In the early hours of Tuesday morning — 3:44 Cleveland time, to be exact — Twins acting manager Bill Evers’ phone lit up with a text message that he had been waiting on for the past couple days.
Shortly before that, Rocco and Allie Baldelli had become parents for the first time, welcoming baby Louisa Sunny Baldelli into the world. Louisa weighed in at six pounds, eight ounces, and Evers said both Allie and baby Louisa are “doing wonderful.”
“It was awesome,” Evers said. “It brings tears to my eyes knowing that he texted me right after the baby was born, so it’s pretty cool.”
The Twins manager left the team during the eighth inning of Sunday’s game in St. Petersburg, Fla., to catch a flight back to Minneapolis and attend the birth.
“There’s nothing better than this,” Baldelli said before he left. “I’m incredibly excited.”
In his place, Evers has been leading the Twins, helping guide the team to a win both on Sunday and Monday. Baldelli is expected to rejoin the Twins later this week, most likely when the team returns to town after its road trip in Cleveland concludes.
“My educated guess is probably Friday we’ll see him taking over the helm of the Minnesota Twins and me sitting alongside him, smiling,” Evers said.
Baldelli isn’t the only one in the Twins’ clubhouse who spent this week eagerly awaiting the birth of a baby girl. Brent and Allie Rooker also are expecting their first child. The outfielder was in the starting lineup on Tuesday but is expected to take paternity leave soon.
“We’re still waiting to hear,” Evers said. “(Trainer) Mike Salazar has the phone number for when everything’s underway, and then Rook will be on his way back to Minneapolis.”
The Twins’ front office has a challenge staring it in the face this offseason: Rebuild the rotation.
One guy the Twins feel will be part of that is Bailey Ober, and to ensure he’s healthy and strong for next season, the Twins have been carefully monitoring his workload.
Ober, who has had injury issues in previous seasons, has already blown past the number of innings he has thrown in a professional season, and the Twins’ cautious handling of him was even more pronounced in Monday’s start — four innings, 59 pitches. He’s not sure if that’s going to be the norm for the rest of this season.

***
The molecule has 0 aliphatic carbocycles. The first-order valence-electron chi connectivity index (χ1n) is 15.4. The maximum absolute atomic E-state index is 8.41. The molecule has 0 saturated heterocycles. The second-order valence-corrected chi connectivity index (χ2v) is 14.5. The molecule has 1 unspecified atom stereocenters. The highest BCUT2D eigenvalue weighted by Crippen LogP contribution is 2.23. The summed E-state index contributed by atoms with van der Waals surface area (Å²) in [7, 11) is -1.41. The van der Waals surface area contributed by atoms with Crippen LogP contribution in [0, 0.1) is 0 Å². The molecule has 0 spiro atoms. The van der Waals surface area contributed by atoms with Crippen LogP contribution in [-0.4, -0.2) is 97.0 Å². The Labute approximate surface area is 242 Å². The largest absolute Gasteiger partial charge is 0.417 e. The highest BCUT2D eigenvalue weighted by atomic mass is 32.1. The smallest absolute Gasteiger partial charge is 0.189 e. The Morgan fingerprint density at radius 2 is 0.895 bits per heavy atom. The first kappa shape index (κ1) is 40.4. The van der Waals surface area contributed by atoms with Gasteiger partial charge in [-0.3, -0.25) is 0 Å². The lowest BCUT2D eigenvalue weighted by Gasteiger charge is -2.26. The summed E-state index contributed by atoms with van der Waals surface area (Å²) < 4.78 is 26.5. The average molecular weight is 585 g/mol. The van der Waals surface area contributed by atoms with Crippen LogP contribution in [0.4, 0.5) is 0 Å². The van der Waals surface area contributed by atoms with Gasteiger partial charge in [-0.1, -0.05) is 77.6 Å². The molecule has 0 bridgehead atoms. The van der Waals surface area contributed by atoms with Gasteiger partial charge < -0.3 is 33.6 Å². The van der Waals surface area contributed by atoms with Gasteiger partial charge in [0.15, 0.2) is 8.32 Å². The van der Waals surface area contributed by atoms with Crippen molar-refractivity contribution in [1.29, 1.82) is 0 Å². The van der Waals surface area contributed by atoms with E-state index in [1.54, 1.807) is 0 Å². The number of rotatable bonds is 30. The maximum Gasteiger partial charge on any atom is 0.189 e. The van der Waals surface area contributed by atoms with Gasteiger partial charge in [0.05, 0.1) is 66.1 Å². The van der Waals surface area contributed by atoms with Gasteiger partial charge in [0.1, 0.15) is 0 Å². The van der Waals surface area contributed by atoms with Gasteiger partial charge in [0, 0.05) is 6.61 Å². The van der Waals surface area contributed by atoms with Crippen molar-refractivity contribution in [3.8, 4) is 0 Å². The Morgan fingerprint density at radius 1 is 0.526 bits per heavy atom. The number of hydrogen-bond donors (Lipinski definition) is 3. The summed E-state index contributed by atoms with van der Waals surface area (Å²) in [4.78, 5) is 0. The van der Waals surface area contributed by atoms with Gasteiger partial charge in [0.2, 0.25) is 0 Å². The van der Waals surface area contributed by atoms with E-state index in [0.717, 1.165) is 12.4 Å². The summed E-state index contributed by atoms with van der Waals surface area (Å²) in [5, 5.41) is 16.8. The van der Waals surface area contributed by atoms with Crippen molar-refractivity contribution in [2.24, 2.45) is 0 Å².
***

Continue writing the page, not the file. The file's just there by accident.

“I’m kind of prepared for whatever. They haven’t told me too much going down the road,” Ober said. “They just kind of let me know going into this week, ‘This is what we’re thinking, this is what we’re going to do.’ So, (I’m) looking forward to having those conversations. … But for right now, I’m going to be focusing on one day at a time.”
In addition to limiting his workload, the Twins have inserted another pitcher in the rotation for the time being, which also will limit how often Ober (and every other starter) is on the mound.
Pitching coach Wes Johnson said Tuesday the Twins don’t yet know whether they’ll shut Ober down at some point this season or just continue to shorten his starts and carefully watch him.
“We’re constantly in contact with (team physician) Dr. Camp and, obviously, (head athletic trainer) Michael Salazar, talking to those two guys consistently. We’re monitoring his stuff,” Johnson said. “I’m at a point right now where we have a pretty decent plan for Bailey we think, for at least the next week or two. But that could change if we see stuff tick down or something. That’s what you’re really locked into now besides what Dr. Camp and Michael Salazar.”